As soon as they step in, a booby trap is activated. Most of the expedition party is killed. Urzkartaga reveals himself. Diana fights Urzkartaga, and while she is distracted, Barbara is kidnapped by the tribe and forced into the ritual. Like before, Barbara emerges with debilitating chronic pain in her human form and bloodthirsty euphoria in her Cheetah form. This is a good place to insert a line from Cheetah’s Prime Earth version that serves as a nice callback to Barbara's earlier concerns about entering the temple in the first place.

“You should have listened to me while you had the chance.”

Additionally, she holds a personal vendetta against Wonder Woman for bringing her, a helpless mortal, into the world of gods and monsters and allowing her to be cursed.

“You said you would come. You lied.”

Wonder Woman then has to deal with the crippling guilt of failing to protect her best friend, having to fight her friend, and trying to appeal to her friends’ humanity. She couldn't save Steve Trevor, and now she's not sure if she can save Barbara Minerva either, but that doesn't mean she's going to give up on her.

“All that you have endured, everything that you have seen, and still you insist on believing in the best of me.”

I don’t know about you, but my inner nerd is pleased with this idea because it’s a banger of a supervillain origin story, it provides plenty of opportunity for some good old body horror because of the ritual (as opposed to simply wishing to be like Diana), and it’ll really milk the chemistry between Gal Gadot and Kirsten Wiig.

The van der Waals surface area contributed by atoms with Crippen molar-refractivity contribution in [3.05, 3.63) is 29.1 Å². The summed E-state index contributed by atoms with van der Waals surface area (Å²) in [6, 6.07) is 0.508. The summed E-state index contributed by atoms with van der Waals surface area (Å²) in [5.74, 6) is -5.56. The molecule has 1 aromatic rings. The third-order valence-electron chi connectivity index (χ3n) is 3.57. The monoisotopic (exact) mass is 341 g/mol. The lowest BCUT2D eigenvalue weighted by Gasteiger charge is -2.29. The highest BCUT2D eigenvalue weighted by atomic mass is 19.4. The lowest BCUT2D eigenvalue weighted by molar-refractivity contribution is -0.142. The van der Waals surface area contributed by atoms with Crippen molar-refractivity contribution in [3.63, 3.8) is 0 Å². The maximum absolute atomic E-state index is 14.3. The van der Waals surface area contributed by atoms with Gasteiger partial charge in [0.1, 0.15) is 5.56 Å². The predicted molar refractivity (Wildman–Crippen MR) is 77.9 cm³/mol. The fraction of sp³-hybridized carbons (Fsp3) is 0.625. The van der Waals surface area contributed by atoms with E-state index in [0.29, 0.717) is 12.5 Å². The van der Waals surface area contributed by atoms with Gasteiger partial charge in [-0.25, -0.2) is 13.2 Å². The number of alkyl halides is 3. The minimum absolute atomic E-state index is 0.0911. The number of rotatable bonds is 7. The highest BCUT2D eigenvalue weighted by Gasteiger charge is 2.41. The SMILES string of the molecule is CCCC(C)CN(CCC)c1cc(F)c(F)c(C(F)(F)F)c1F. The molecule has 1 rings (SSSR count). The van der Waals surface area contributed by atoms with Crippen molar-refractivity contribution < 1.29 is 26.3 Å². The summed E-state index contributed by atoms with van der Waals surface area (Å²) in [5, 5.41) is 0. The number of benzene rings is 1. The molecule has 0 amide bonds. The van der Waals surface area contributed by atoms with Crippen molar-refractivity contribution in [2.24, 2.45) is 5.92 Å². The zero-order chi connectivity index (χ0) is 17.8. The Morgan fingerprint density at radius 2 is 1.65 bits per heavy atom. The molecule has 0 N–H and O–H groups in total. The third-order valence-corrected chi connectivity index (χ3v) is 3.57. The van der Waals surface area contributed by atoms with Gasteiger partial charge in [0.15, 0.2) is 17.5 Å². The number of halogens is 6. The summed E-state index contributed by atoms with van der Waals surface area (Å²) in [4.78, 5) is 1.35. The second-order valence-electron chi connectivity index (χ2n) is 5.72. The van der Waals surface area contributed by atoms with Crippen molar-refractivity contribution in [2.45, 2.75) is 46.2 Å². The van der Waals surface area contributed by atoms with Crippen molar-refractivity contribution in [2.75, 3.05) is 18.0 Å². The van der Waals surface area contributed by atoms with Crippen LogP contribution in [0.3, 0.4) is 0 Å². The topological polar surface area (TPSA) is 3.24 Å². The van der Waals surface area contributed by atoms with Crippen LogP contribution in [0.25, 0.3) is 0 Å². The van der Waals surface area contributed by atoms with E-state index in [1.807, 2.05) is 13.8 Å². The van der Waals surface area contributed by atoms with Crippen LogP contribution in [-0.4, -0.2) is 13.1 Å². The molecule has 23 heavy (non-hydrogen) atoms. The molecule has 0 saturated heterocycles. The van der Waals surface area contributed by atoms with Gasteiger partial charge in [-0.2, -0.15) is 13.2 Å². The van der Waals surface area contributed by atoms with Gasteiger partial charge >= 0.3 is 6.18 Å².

In this version, Barbara is jealous of Diana because the demigod came out of this ordeal seemingly unscathed (I say seemingly because watching your closest friend descend into madness will definitely leave an emotional scar) while she has to continually turn to her Cheetah side out of desperation to escape from her disease.

When I think of Wonder Woman’s villains, Cheetah is at the top of the list. She is an incredibly memorable, terrifying, and tragic figure that is both Diana’s beloved companion and her arch-nemesis. This is best exemplified by this exchange:

“-- condemned to eat man-flesh to live! You were my friend!”

“And so I remain. That has never changed.”

So, I hate seeing their relationship reduced to something as shallow as Barbara being envious of Diana’s popularity and beauty.

If you’re going to pit women against each other, you’d better justify that hatred, and if I get queer-baited by one more movie, that might just be my supervillain origin story.


If you are an aspiring screenwriter like myself, please remember that choosing to follow the source material isn’t necessarily a bad or lazy decision. These old comics were successful for a reason: they were well-written, and you can afford to learn a lot from them in terms of plot, character, setting, and especially the baddies. Chances are the fans will actually be quite pleased that you were faithful to the prototype and the outsiders won’t even notice. If you do try to come up with something new, that is lovely as well, but do at least some research so you don’t end up insulting the original work in the process.

My boy Taskmaster deserved better.

My girl Cheetah deserved better.

I am begging you.

Do my villains justice.



About the author

Phoebe Sunny Sheng

I'm a mad scientist - I mean, teen film critic and author who enjoys experimenting with multiple genres. If a vial of villains, a pinch of psychology, and a sprinkle of social commentary sound like your cup of tea, give me a shot.